This session explores gendered development interventions in the global South, focusing on the proliferation of technological innovations to solve inequitable gender relations. In particular, we are interested in the ways technologies and interventions are thought to be gendered, and the ways in which they actually produce and re-inscribe the gendered roles and power dynamics they claim to address. Feminist scholars have long demonstrated the ways gender inequality are deeply interlocked with issues such as poverty, unsustainable resource consumption, the spread of acute and chronic illnesses, and low access to educational attainment and income generation (Leach, et al. 2016). The underlying causes of unsustainable development, for example, are also drivers of gender inequality: uneven political-economic relations favoring neoliberal, market-led growth. However, this is often obscured in development narratives and interventions that reduce “gender” to “women”, to the exclusion of analyses of uneven power relations among and between genders. These interventions often derive from narratives fixing women in static, ahistorical relationship to their environments (Leach 2007); represent women alternately as victims or potential saviors of the planet, their families, and communities (Arora-Jonsson 2011); and reproduce essentialist discourses ascribing women’s identities and experiences to fixed, uniform traits (Resurrección 2013). Also obscured in development narratives are the underlying causes of environmental degradation when uneven power relations and inequitable resource allocations between different social groups are reduced to needing an apolitical technological solution (Blaikie 2016 , Ferguson 1990). Analyzing how development discourses obscure power relations between various groups has been central to scholarship in political ecology, and more lately, feminist political ecology (Mollett and Faria 2013).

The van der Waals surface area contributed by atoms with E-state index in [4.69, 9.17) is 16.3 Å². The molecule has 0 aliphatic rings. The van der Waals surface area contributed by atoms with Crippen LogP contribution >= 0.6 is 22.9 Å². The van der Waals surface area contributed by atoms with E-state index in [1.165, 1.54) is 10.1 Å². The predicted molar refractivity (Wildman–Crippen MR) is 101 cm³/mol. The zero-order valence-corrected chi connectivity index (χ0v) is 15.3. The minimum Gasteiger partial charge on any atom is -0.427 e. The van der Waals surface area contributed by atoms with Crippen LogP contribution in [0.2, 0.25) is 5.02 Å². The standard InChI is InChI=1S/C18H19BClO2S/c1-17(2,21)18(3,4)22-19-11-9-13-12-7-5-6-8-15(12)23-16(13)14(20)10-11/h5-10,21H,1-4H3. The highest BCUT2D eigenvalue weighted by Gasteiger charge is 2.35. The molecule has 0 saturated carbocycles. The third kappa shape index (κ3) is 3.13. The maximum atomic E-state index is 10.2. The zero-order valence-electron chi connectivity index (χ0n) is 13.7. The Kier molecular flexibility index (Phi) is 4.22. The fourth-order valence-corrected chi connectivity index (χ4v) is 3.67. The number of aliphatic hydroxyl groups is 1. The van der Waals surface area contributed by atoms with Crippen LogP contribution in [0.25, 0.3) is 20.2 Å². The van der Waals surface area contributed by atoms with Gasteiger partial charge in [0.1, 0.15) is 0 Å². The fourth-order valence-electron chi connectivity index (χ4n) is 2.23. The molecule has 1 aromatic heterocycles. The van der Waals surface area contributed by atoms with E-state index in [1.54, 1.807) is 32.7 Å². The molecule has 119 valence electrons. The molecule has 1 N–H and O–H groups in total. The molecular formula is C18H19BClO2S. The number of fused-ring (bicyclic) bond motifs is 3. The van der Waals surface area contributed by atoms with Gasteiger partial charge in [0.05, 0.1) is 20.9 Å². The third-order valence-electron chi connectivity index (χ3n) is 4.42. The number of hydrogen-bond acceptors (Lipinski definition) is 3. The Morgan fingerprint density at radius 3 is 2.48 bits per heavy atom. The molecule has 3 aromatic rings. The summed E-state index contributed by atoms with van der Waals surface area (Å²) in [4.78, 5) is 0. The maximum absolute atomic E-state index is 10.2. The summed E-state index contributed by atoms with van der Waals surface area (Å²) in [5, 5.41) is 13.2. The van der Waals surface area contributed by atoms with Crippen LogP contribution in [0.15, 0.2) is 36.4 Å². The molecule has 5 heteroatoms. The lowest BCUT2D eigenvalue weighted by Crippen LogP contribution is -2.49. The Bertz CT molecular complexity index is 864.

While robust theoretical conversations in geography have expanded our understanding of the multiple ways in which power hierarchies manifest in development-work in the global South, has much changed in the practice of development? Paradoxically, environmental and social justice concerns in the global South seem to be translated into development projects to expand energy or water access, or eradicate malnutrition, or provide birth control in ways that are reminiscent of older forms of development long criticized by geographers and anthropologists of development. Why do technological objects and technical practices remain at the heart of imagined socio-cultural, political, and environmental change, when they so often serve to re-inscribe the inequalities they claim to address, particularly with respect to gender? Do development efforts that call for “stakeholder inputs”, portray a reflexive sensibility, and call for a nuanced appreciation of racial, gendered, and class based power hierarchies have an effect on the way projects unfold on the ground? Do development buzzwords such as “participation”, “ empowerment”, and “poverty reduction” allow for the systemic and radical changes in power dynamics the discourses suggest (Cornwall & Brock 2004)? Why do problematic binaries such as traditional/modern, indigenous/scientific, and Western/non-Western persist in development praxis? And does the enduring use of terminology in contemporary international development projects like “technological improvement”, “technical transfer”, “capacity building”, “improved technologies”, and “gender empowerment” suggest the deliberate impotence of planned efforts? .